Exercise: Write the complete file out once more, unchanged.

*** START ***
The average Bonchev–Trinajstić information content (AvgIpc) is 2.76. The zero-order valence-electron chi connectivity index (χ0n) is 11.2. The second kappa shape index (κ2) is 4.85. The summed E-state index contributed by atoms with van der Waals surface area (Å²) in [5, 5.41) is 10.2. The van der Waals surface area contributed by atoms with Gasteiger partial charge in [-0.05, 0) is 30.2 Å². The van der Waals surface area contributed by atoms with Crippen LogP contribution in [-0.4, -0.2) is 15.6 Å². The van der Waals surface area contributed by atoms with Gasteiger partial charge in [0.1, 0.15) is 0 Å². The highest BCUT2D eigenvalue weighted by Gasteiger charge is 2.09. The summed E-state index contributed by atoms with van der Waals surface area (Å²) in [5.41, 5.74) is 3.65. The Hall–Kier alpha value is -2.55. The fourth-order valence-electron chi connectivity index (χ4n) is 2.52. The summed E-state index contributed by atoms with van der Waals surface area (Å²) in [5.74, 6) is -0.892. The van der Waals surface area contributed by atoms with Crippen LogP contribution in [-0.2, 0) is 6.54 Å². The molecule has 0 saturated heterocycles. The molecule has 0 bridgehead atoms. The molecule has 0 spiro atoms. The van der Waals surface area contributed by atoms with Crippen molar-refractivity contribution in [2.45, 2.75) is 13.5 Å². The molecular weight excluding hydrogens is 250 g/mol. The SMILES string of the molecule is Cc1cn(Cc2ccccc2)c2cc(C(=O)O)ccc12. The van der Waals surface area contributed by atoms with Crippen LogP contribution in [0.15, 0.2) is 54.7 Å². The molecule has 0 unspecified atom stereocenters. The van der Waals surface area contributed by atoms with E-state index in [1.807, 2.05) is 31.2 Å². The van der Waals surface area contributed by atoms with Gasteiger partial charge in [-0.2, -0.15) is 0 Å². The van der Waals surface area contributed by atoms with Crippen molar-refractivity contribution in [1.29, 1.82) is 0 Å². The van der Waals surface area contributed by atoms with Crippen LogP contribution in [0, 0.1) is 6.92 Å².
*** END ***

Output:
The average Bonchev–Trinajstić information content (AvgIpc) is 2.76. The zero-order valence-electron chi connectivity index (χ0n) is 11.2. The second kappa shape index (κ2) is 4.85. The summed E-state index contributed by atoms with van der Waals surface area (Å²) in [5, 5.41) is 10.2. The van der Waals surface area contributed by atoms with Gasteiger partial charge in [-0.05, 0) is 30.2 Å². The van der Waals surface area contributed by atoms with Crippen LogP contribution in [-0.4, -0.2) is 15.6 Å². The van der Waals surface area contributed by atoms with Gasteiger partial charge in [0.1, 0.15) is 0 Å². The highest BCUT2D eigenvalue weighted by Gasteiger charge is 2.09. The summed E-state index contributed by atoms with van der Waals surface area (Å²) in [5.41, 5.74) is 3.65. The Hall–Kier alpha value is -2.55. The fourth-order valence-electron chi connectivity index (χ4n) is 2.52. The summed E-state index contributed by atoms with van der Waals surface area (Å²) in [5.74, 6) is -0.892. The van der Waals surface area contributed by atoms with Crippen LogP contribution in [-0.2, 0) is 6.54 Å². The molecule has 0 saturated heterocycles. The molecule has 0 bridgehead atoms. The molecule has 0 spiro atoms. The van der Waals surface area contributed by atoms with Crippen molar-refractivity contribution in [2.45, 2.75) is 13.5 Å². The molecular weight excluding hydrogens is 250 g/mol. The SMILES string of the molecule is Cc1cn(Cc2ccccc2)c2cc(C(=O)O)ccc12. The van der Waals surface area contributed by atoms with Crippen LogP contribution in [0.15, 0.2) is 54.7 Å². The molecule has 0 unspecified atom stereocenters. The van der Waals surface area contributed by atoms with E-state index in [1.807, 2.05) is 31.2 Å². The van der Waals surface area contributed by atoms with Gasteiger partial charge in [-0.2, -0.15) is 0 Å². The van der Waals surface area contributed by atoms with Crippen molar-refractivity contribution in [1.29, 1.82) is 0 Å². The van der Waals surface area contributed by atoms with Crippen LogP contribution in [0, 0.1) is 6.92 Å².